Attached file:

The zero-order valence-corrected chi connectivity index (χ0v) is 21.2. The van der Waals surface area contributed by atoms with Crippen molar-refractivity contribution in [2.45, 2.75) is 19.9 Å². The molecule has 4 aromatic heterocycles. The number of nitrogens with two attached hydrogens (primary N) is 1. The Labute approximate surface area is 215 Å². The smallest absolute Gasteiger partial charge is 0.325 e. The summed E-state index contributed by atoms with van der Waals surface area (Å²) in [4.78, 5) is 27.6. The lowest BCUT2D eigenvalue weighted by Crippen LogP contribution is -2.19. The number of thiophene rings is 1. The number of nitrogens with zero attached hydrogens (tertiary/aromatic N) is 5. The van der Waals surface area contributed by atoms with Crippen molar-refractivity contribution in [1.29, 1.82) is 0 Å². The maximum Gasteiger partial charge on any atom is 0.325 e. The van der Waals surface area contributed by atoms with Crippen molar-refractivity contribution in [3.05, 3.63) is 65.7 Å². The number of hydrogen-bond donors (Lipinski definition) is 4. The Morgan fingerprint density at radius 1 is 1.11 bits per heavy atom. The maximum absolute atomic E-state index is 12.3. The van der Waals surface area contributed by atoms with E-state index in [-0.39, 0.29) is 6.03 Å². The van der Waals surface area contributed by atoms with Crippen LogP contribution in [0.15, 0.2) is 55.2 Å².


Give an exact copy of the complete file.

The zero-order valence-corrected chi connectivity index (χ0v) is 21.2. The van der Waals surface area contributed by atoms with Crippen molar-refractivity contribution in [2.45, 2.75) is 19.9 Å². The molecule has 4 aromatic heterocycles. The number of nitrogens with two attached hydrogens (primary N) is 1. The Labute approximate surface area is 215 Å². The smallest absolute Gasteiger partial charge is 0.325 e. The summed E-state index contributed by atoms with van der Waals surface area (Å²) in [4.78, 5) is 27.6. The lowest BCUT2D eigenvalue weighted by Crippen LogP contribution is -2.19. The number of thiophene rings is 1. The number of nitrogens with zero attached hydrogens (tertiary/aromatic N) is 5. The van der Waals surface area contributed by atoms with Crippen molar-refractivity contribution in [1.29, 1.82) is 0 Å². The maximum Gasteiger partial charge on any atom is 0.325 e. The van der Waals surface area contributed by atoms with Crippen molar-refractivity contribution in [3.05, 3.63) is 65.7 Å². The number of hydrogen-bond donors (Lipinski definition) is 4. The Morgan fingerprint density at radius 1 is 1.11 bits per heavy atom. The maximum absolute atomic E-state index is 12.3. The van der Waals surface area contributed by atoms with E-state index in [-0.39, 0.29) is 6.03 Å². The van der Waals surface area contributed by atoms with Crippen LogP contribution in [0.15, 0.2) is 55.2 Å².